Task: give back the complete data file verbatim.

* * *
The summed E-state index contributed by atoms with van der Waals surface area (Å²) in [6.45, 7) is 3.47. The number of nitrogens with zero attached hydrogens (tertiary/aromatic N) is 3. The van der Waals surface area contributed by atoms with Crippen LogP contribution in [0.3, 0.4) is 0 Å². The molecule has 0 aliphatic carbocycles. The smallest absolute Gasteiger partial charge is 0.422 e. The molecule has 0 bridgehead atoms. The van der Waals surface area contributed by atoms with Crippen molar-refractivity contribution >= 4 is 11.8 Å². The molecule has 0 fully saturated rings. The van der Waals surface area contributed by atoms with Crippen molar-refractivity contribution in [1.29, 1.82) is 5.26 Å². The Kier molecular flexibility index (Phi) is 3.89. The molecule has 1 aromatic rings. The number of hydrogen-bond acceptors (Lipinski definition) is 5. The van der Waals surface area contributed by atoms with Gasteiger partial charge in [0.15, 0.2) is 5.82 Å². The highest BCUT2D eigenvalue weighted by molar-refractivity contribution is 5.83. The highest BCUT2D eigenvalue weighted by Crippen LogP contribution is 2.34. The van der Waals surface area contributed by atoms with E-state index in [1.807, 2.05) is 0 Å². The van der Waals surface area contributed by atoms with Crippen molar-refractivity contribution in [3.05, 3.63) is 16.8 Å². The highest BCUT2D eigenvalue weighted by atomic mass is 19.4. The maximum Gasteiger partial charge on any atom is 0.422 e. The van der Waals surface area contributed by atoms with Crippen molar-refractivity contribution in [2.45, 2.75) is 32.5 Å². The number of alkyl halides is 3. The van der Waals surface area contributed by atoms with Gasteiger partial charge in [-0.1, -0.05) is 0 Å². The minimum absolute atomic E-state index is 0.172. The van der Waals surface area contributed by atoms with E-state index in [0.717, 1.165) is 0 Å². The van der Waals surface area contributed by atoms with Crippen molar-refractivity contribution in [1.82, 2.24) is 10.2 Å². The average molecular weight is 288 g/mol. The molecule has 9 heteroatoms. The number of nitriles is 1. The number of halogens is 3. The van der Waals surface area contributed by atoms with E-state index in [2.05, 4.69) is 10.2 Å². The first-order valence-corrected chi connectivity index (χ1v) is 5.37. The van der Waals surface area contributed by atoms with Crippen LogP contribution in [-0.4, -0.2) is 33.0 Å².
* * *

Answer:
The summed E-state index contributed by atoms with van der Waals surface area (Å²) in [6.45, 7) is 3.47. The number of nitrogens with zero attached hydrogens (tertiary/aromatic N) is 3. The van der Waals surface area contributed by atoms with Crippen LogP contribution in [0.3, 0.4) is 0 Å². The molecule has 0 aliphatic carbocycles. The smallest absolute Gasteiger partial charge is 0.422 e. The molecule has 0 bridgehead atoms. The van der Waals surface area contributed by atoms with Crippen molar-refractivity contribution >= 4 is 11.8 Å². The molecule has 0 fully saturated rings. The van der Waals surface area contributed by atoms with Crippen molar-refractivity contribution in [1.29, 1.82) is 5.26 Å². The Kier molecular flexibility index (Phi) is 3.89. The molecule has 1 aromatic rings. The number of hydrogen-bond acceptors (Lipinski definition) is 5. The van der Waals surface area contributed by atoms with Gasteiger partial charge in [0.15, 0.2) is 5.82 Å². The highest BCUT2D eigenvalue weighted by molar-refractivity contribution is 5.83. The highest BCUT2D eigenvalue weighted by Crippen LogP contribution is 2.34. The van der Waals surface area contributed by atoms with E-state index in [1.807, 2.05) is 0 Å². The van der Waals surface area contributed by atoms with Crippen molar-refractivity contribution in [3.05, 3.63) is 16.8 Å². The highest BCUT2D eigenvalue weighted by atomic mass is 19.4. The maximum Gasteiger partial charge on any atom is 0.422 e. The van der Waals surface area contributed by atoms with Crippen molar-refractivity contribution in [2.45, 2.75) is 32.5 Å². The number of alkyl halides is 3. The van der Waals surface area contributed by atoms with Gasteiger partial charge in [-0.1, -0.05) is 0 Å². The minimum absolute atomic E-state index is 0.172. The van der Waals surface area contributed by atoms with E-state index in [0.717, 1.165) is 0 Å². The van der Waals surface area contributed by atoms with Crippen molar-refractivity contribution in [1.82, 2.24) is 10.2 Å². The average molecular weight is 288 g/mol. The molecule has 9 heteroatoms. The number of nitriles is 1. The number of halogens is 3. The van der Waals surface area contributed by atoms with E-state index in [2.05, 4.69) is 10.2 Å². The first-order valence-corrected chi connectivity index (χ1v) is 5.37. The van der Waals surface area contributed by atoms with Crippen LogP contribution in [-0.4, -0.2) is 33.0 Å².